Gut microbiota composition is correlated to grid floor induced stress and behavior in the BALB/c mouse

Katja Maria Bangsgaard Bendtsen, Lukasz Krych, Dorte Bratbo Sørensen, Wanyong Pang, Dennis Sandris Nielsen, Knud Josefsen, Lars H Hansen, Søren Sørensen, Axel Kornerup Hansen

243 Citations (Scopus)

Abstract

Stress has profound influence on the gastro-intestinal tract, the immune system and the behavior of the animal. In this study, the correlation between gut microbiota composition determined by Denaturing Grade Gel Electrophoresis (DGGE) and tag-encoded 16S rRNA gene amplicon pyrosequencing (454/FLX) and behavior in the Tripletest (Elevated Plus Maze, Light/Dark Box, and Open Field combined), the Tail Suspension Test, and Burrowing in 28 female BALB/c mice exposed to two weeks of grid floor induced stress was investigated. Cytokine and glucose levels were measured at baseline, during and after exposure to grid floor. Stressing the mice clearly changed the cecal microbiota as determined by both DGGE and pyrosequencing. Odoribacter, Alistipes and an unclassified genus from the Coriobacteriaceae family increased significantly in the grid floor housed mice. Compared to baseline, the mice exposed to grid floor housing changed the amount of time spent in the Elevated Plus Maze, in the Light/Dark Box, and burrowing behavior. The grid floor housed mice had significantly longer immobility duration in the Tail Suspension Test and increased their number of immobility episodes from baseline. Significant correlations were found between GM composition and IL-1α, IFN-γ, closed arm entries of Elevated Plus Maze, total time in Elevated Plus Maze, time spent in Light/Dark Box, and time spent in the inner zone of the Open Field as well as total time in the Open Field. Significant correlations were found to the levels of Firmicutes, e.g. various species of Ruminococccaceae and Lachnospiraceae. No significant difference was found for the evaluated cytokines, except an overall decrease in levels from baseline to end. A significant lower level of blood glucose was found in the grid floor housed mice, whereas the HbA1c level was significantly higher. It is concluded that grid floor housing changes the GM composition, which seems to influence certain anxiety-related parameters.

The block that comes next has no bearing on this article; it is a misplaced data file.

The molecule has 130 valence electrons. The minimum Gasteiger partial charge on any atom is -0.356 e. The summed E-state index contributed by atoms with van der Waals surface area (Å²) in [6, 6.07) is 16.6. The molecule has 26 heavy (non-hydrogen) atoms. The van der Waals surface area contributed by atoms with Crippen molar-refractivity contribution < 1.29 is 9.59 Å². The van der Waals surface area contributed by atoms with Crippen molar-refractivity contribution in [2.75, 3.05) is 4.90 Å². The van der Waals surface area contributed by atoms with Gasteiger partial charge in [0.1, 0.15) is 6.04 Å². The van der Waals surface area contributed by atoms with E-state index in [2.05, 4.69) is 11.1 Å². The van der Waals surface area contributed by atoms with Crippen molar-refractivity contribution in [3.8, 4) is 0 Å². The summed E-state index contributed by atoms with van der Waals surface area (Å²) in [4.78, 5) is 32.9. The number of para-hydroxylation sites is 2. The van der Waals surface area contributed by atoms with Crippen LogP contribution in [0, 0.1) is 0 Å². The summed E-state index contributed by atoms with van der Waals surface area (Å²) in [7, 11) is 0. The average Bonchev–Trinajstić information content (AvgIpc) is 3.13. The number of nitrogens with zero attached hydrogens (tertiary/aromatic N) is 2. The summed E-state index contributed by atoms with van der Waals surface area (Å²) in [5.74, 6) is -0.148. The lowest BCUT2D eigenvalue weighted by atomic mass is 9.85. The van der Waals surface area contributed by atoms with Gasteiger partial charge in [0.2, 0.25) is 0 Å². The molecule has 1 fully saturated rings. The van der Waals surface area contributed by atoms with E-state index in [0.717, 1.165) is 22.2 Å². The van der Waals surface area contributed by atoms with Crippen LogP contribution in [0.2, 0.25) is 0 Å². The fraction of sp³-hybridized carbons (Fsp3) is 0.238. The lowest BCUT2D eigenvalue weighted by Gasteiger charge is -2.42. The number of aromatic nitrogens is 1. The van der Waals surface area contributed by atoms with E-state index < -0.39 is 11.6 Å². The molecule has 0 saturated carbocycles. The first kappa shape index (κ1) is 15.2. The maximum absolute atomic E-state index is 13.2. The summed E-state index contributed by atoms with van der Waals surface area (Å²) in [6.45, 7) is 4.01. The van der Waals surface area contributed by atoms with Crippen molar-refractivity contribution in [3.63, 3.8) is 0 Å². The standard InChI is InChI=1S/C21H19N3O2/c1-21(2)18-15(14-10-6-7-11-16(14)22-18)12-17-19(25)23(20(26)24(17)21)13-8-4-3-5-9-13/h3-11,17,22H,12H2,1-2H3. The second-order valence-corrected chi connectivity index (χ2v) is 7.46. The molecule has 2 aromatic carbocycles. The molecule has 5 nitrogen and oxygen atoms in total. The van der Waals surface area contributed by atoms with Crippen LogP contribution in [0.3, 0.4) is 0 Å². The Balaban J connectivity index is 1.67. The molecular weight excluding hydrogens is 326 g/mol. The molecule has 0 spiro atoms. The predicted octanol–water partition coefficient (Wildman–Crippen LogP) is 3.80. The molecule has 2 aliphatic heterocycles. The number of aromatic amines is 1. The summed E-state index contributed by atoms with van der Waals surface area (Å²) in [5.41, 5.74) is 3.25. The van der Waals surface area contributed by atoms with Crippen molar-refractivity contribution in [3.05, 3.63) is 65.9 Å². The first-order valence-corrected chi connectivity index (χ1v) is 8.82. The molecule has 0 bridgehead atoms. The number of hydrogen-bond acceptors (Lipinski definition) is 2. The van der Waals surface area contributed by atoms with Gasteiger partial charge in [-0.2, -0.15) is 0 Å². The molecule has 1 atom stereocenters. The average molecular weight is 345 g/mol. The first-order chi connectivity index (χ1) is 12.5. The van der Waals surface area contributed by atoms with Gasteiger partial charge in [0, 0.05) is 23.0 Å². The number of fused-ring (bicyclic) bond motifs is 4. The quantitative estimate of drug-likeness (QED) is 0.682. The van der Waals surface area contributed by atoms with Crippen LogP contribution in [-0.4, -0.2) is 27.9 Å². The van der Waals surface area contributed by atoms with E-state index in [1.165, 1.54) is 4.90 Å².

Original languageEnglish
JournalP L o S One
Volume7
Issue number10
Pages (from-to)e46231
ISSN1932-6203
DOIs
Publication statusPublished - 2012

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